Islander East Pipeline, the long-planned 50-mile line under Long Island Sound, is continuing its tortuous trail through the regulatory maze, filing a complaint in U.S. District Court in Connecticut last week to stop state and local officials from interfering with offshore data-gathering activities necessary for design work for horizontal directional drilling.
The pipeline sponsors, Duke Energy and KeySpan, say the work is necessary in the event other courts give it the go-ahead on the pipeline itself, which could be imminent. The prime time for laying the underwater line is from Sept. 1 through March 31, Duke Energy spokesman John Sheridan said. And while the state Department of Environmental Protection (DEP) originally said no water quality permit was needed for the testing, it now says the company must have a state permit. Islander East claims the FERC authorization is sufficient.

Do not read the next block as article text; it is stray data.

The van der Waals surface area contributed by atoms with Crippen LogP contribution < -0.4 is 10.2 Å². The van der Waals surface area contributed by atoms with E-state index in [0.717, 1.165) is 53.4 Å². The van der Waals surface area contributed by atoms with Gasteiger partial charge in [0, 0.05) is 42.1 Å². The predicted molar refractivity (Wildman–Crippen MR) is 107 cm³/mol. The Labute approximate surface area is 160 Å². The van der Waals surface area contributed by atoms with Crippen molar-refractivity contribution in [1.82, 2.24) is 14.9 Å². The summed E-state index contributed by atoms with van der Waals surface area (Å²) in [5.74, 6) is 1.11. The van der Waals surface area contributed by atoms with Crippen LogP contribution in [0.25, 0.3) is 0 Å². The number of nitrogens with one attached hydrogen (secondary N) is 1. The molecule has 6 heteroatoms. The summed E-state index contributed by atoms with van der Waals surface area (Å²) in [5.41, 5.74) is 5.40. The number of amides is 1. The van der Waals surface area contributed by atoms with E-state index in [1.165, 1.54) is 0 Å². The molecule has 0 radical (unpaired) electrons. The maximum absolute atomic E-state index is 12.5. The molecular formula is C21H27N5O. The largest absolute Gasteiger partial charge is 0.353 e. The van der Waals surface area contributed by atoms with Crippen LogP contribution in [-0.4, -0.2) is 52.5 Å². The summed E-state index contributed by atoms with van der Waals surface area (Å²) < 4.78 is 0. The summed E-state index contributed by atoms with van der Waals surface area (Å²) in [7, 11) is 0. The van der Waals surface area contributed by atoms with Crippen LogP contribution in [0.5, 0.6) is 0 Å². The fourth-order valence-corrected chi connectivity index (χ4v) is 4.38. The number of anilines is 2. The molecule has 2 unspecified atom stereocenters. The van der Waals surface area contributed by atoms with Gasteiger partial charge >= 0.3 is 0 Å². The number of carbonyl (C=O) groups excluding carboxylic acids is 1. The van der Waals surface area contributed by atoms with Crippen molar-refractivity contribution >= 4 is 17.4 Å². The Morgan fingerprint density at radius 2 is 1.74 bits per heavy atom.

The line from near New Haven, CT across Long Island Sound to Suffolk County near Yaphank, NY would deliver 285,000 Dth/d of gas initially and ultimately 400,000 Dth/d, fueling a power plant on Long Island. It was first proposed five years ago.
Sheridan said there could be a decision soon on a water quality certificate, which currently is being litigated in the U.S. Court of Appeals for the Second Circuit (see Daily GPI, Jan. 6). The pipeline refiled based on new authority given to FERC under last year's Energy Policy Act (see Daily GPI, Aug. 8, 2005). Also, there is a case involving a Coastal Zone Management permit pending in U.S. District Court.
Connecticut doesn't like the project primarily because it would see no direct benefit from it since the gas would go to Long Island. Sheridan said, however, that Connecticut also would benefit from additional supplies coming through the area.
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